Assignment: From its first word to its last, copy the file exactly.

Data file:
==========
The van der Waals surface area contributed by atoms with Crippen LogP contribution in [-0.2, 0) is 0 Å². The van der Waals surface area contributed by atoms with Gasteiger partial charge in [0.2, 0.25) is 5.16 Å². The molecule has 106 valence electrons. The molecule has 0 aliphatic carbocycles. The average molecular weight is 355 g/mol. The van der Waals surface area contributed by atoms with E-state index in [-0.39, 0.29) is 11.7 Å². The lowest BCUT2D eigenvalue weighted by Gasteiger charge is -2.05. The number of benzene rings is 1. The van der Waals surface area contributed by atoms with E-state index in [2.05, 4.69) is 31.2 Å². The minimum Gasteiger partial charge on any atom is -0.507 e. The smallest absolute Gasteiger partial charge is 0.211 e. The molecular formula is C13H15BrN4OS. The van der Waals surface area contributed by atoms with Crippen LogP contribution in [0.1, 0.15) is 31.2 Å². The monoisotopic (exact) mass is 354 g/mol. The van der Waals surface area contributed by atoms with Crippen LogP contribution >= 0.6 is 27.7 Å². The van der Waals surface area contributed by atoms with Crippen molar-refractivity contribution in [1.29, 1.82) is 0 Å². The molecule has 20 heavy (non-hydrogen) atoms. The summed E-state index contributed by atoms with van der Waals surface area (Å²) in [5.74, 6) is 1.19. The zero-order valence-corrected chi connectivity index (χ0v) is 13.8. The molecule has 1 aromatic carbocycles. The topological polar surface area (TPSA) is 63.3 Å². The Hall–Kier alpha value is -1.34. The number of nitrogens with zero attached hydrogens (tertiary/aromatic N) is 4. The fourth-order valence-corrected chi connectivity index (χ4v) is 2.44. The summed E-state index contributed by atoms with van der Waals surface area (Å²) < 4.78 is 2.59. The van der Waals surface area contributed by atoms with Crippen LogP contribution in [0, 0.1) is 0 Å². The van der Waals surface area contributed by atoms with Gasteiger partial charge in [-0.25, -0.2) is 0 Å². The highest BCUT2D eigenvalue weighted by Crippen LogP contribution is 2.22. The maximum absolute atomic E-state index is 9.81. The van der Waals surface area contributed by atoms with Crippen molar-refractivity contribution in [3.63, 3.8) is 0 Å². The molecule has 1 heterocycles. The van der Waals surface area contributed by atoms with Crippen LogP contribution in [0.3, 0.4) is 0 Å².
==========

The van der Waals surface area contributed by atoms with Crippen LogP contribution in [-0.2, 0) is 0 Å². The van der Waals surface area contributed by atoms with Gasteiger partial charge in [0.2, 0.25) is 5.16 Å². The molecule has 106 valence electrons. The molecule has 0 aliphatic carbocycles. The average molecular weight is 355 g/mol. The van der Waals surface area contributed by atoms with E-state index in [-0.39, 0.29) is 11.7 Å². The lowest BCUT2D eigenvalue weighted by Gasteiger charge is -2.05. The number of benzene rings is 1. The van der Waals surface area contributed by atoms with E-state index in [2.05, 4.69) is 31.2 Å². The minimum Gasteiger partial charge on any atom is -0.507 e. The smallest absolute Gasteiger partial charge is 0.211 e. The molecular formula is C13H15BrN4OS. The van der Waals surface area contributed by atoms with Crippen LogP contribution in [0.1, 0.15) is 31.2 Å². The monoisotopic (exact) mass is 354 g/mol. The van der Waals surface area contributed by atoms with Crippen LogP contribution >= 0.6 is 27.7 Å². The van der Waals surface area contributed by atoms with Crippen molar-refractivity contribution in [1.29, 1.82) is 0 Å². The molecule has 20 heavy (non-hydrogen) atoms. The summed E-state index contributed by atoms with van der Waals surface area (Å²) in [5.74, 6) is 1.19. The zero-order valence-corrected chi connectivity index (χ0v) is 13.8. The molecule has 1 aromatic carbocycles. The topological polar surface area (TPSA) is 63.3 Å². The Hall–Kier alpha value is -1.34. The number of nitrogens with zero attached hydrogens (tertiary/aromatic N) is 4. The fourth-order valence-corrected chi connectivity index (χ4v) is 2.44. The summed E-state index contributed by atoms with van der Waals surface area (Å²) < 4.78 is 2.59. The van der Waals surface area contributed by atoms with Crippen LogP contribution in [0, 0.1) is 0 Å². The van der Waals surface area contributed by atoms with Gasteiger partial charge in [-0.25, -0.2) is 0 Å². The highest BCUT2D eigenvalue weighted by Crippen LogP contribution is 2.22. The maximum absolute atomic E-state index is 9.81. The van der Waals surface area contributed by atoms with Crippen molar-refractivity contribution in [3.63, 3.8) is 0 Å². The molecule has 1 heterocycles. The van der Waals surface area contributed by atoms with Crippen LogP contribution in [0.3, 0.4) is 0 Å².